crime in the media."


Crime rates, perhaps even more than such other indicators as the birth and inflation rates, can reflect a wide range of social and

economic conditions. But the fact that the murder rate has more than doubled since 1963 does not mean that the society is

doubly worse off.


Crime rates are just another indication of how much the society has changed -- some ways for the bad; some, arguably, for the



Through the 1950s and 1960s, television widened the national audience for many forms of culture, but many social scientists

suggest that by replacing dinner conversation with westerns and police shows it glorified violence and helped erode family



Likewise, the sexual revolution and the destigmatization of divorce and illegitimacy were liberating for some and destructive for



"Crime is a barometer of social disorganization," said Friedman.


No group has felt that barometer more than blacks. About half of the prison population is black, according to the Justice

Department. Victimization rates are also high in black communities; in about 80 percent of all serious crimes, the offender and

victim are of the same race.


Along with all the good that the civil rights movement achieved in the 1960s, Alfred Blumstein, a criminologist at Carnegie Mellon

University, noted that it also "contributed to the breakdown of respect for authority and it provided the opportunity for the black

middle class to escape the ghetto -- thereby removing an important force of social control there." That development became

interwoven with the flight of manufacturing jobs from the inner cities and the surge in heroin use.


Drug crimes also rose among whites, of course, as experimentation with hallucinogens and amphetamines gave way to the

upscale cocaine epidemic of the late 1970s and 1980s. While drug use is less fashionable now, heroin appears to be gaining a

mystique in some of the same social circles.


James Q. Wilson, a professor at the University of California at Los Angeles, argues that the increases in crime rates since the

early 60s, in the United States as in most of the industrialized world, represent "the completion of the West's long-term effort to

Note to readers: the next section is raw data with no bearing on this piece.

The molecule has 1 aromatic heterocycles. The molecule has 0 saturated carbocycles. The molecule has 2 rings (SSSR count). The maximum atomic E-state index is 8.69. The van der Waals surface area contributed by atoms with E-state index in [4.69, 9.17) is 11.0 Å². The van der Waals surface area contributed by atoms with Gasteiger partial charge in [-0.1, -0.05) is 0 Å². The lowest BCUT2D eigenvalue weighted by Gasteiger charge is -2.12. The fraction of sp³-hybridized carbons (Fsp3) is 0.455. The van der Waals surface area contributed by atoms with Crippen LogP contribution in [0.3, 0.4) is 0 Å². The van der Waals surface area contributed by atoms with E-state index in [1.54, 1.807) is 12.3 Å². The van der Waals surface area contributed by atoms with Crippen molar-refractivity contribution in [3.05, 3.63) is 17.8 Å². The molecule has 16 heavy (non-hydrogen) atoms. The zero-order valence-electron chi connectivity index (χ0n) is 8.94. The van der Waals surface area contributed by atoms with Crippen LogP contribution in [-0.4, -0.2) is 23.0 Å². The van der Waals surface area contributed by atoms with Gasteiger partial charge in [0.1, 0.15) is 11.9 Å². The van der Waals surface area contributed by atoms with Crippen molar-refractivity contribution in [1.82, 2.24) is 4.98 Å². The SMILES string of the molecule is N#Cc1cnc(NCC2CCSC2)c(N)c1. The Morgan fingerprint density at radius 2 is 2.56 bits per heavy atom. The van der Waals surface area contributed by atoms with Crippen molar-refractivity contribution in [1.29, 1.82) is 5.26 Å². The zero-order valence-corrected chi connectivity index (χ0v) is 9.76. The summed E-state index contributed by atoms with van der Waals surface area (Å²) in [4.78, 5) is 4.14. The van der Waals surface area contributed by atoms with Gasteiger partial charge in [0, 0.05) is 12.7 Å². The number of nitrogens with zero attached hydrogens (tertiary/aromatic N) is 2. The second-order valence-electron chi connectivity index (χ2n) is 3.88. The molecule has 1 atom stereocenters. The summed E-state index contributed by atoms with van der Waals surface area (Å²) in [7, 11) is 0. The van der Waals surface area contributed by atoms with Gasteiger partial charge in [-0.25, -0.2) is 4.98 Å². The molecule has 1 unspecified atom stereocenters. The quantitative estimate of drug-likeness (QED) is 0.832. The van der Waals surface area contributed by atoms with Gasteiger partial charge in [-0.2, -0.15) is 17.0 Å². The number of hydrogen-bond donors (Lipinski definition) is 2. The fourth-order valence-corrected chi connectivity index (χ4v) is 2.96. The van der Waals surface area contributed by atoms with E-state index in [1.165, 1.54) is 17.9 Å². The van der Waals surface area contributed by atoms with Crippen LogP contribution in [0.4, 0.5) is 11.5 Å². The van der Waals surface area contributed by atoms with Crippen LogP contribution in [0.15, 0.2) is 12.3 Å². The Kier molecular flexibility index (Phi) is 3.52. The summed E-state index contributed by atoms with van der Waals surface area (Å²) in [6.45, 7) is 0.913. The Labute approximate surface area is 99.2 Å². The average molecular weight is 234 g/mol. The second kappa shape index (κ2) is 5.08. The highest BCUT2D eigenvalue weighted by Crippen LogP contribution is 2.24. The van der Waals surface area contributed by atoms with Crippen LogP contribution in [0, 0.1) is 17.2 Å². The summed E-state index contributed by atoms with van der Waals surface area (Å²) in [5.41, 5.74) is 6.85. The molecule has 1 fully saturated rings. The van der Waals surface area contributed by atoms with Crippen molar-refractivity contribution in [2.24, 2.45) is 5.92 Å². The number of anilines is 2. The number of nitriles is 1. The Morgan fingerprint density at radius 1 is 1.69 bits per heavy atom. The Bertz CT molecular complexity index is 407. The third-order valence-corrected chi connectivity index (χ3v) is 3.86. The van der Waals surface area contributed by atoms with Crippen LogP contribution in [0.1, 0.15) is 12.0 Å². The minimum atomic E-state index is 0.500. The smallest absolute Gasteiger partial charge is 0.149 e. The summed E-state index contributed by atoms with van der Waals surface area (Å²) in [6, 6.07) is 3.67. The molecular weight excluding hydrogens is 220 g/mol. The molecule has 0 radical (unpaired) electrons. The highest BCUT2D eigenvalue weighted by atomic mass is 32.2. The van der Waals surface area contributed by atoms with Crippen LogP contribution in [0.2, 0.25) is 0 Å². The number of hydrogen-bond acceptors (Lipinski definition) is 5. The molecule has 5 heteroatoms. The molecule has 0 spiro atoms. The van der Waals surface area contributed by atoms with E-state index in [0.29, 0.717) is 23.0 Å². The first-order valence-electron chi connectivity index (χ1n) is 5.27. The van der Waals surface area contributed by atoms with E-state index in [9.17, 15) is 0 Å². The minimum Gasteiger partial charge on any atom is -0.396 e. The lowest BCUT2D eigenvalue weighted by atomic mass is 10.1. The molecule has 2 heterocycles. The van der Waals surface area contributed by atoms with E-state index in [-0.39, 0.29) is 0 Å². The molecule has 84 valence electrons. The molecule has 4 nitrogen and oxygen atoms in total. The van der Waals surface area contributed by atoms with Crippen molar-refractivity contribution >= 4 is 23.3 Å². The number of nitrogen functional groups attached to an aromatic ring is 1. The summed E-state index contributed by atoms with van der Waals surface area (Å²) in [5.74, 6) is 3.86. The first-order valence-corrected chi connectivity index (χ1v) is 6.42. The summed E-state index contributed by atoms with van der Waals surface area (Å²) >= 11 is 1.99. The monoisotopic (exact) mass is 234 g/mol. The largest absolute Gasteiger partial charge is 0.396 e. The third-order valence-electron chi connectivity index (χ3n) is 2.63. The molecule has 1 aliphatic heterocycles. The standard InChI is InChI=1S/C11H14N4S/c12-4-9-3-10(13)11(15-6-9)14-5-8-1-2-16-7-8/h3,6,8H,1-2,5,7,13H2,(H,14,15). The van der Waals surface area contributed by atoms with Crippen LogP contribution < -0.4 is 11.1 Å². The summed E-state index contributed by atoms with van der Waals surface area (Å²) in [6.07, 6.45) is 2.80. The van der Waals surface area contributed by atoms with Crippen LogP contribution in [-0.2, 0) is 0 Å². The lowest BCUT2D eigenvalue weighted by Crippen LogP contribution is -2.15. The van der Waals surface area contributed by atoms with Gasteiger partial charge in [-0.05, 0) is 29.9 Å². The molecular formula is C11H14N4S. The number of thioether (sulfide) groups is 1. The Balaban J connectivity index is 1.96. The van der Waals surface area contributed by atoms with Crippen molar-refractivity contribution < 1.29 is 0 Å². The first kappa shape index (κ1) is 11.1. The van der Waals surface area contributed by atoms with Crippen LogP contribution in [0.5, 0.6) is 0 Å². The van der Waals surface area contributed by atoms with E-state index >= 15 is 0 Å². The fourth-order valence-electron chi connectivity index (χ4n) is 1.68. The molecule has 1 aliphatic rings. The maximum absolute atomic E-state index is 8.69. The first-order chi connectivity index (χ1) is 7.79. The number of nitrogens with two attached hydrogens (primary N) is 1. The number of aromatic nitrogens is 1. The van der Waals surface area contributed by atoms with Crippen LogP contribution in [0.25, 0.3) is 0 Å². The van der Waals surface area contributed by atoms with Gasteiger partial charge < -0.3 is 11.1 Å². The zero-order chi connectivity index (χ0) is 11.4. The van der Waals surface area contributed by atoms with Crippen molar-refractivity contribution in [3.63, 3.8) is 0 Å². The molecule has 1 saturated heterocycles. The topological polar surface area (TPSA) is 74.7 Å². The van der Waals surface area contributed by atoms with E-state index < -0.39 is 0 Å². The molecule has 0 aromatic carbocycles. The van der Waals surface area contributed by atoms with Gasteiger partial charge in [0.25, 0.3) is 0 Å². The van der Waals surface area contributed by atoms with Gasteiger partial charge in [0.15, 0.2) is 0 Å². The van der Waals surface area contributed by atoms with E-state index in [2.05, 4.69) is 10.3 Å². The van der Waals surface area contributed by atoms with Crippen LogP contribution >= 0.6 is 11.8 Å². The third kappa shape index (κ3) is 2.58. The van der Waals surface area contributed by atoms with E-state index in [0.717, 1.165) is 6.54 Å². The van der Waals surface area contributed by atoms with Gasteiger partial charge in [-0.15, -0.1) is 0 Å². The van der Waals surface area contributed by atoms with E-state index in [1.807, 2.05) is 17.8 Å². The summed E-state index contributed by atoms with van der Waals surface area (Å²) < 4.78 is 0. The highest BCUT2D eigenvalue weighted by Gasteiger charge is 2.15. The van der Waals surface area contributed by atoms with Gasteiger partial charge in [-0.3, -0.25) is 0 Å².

emancipate the individual, freeing people from the controls of family, neighborhood, schools, villages."


To return to the levels of the 1950s, Wilson said, "you would either have to invest so massively in law enforcement as to strain our

fiscal and constitutional restrictions or abandon our commitment to the emancipated individual and return to a quite different





                              U.S. Violent Crime Rate Declined in 1995


                                WASHINGTON (Reuter) - September 17, 1996 (excerpted portions)


The U.S. violent crime rate dropped by more than 9 percent in 1995, a statistic that won praise Tuesday from President Clinton on

the campaign trail.


The Justice Department's Bureau of Justice Statistics reported an estimated 9.9 million violent crimes in 1995, compared with

10.9 million in the previous year, in what continued a downward trend that began in 1994.


Among specific crimes, the statistics-gathering agency said aggravated assaults decreased 19 percent, rapes, sexual assaults,

purse snatchings and pocket pickings all dropped by about 18 percent and robberies fell 14 percent.


`From the mid-1980s until 1994 the crime rate soared, fueled by murders and a wave of drug-related incidents in the inner cities

involving deadly assault weapons. Experts have attributed the current decline to the aging of the baby-boom generation past the

prime years for committing crimes. They also have cited better police strategies, improved crime prevention measures, tougher

gun control laws and a dramatic increase in the number of criminals in prison.


The Bureau of Justice Statistics said violent and so-called property crimes totaled 39.6 million during 1995, a 6.6 percent decline

from the prior year. The property crimes of household burglary, theft and motor vehicle theft posted a 5.5 percent drop.


It said the number of violent and property crimes reported to the police declined to 14.4 million last year, about 5 percent fewer

than the year before. More than 60 percent of all crimes never were reported to the police.


The agency's annual survey was based on interviews with about 100,000 people to determine if they had been a victim of crime.

Because the survey involved interviews with crime victims, it did not include murders. But the FBI in a separate report estimated

homicides last year declined 8 percent.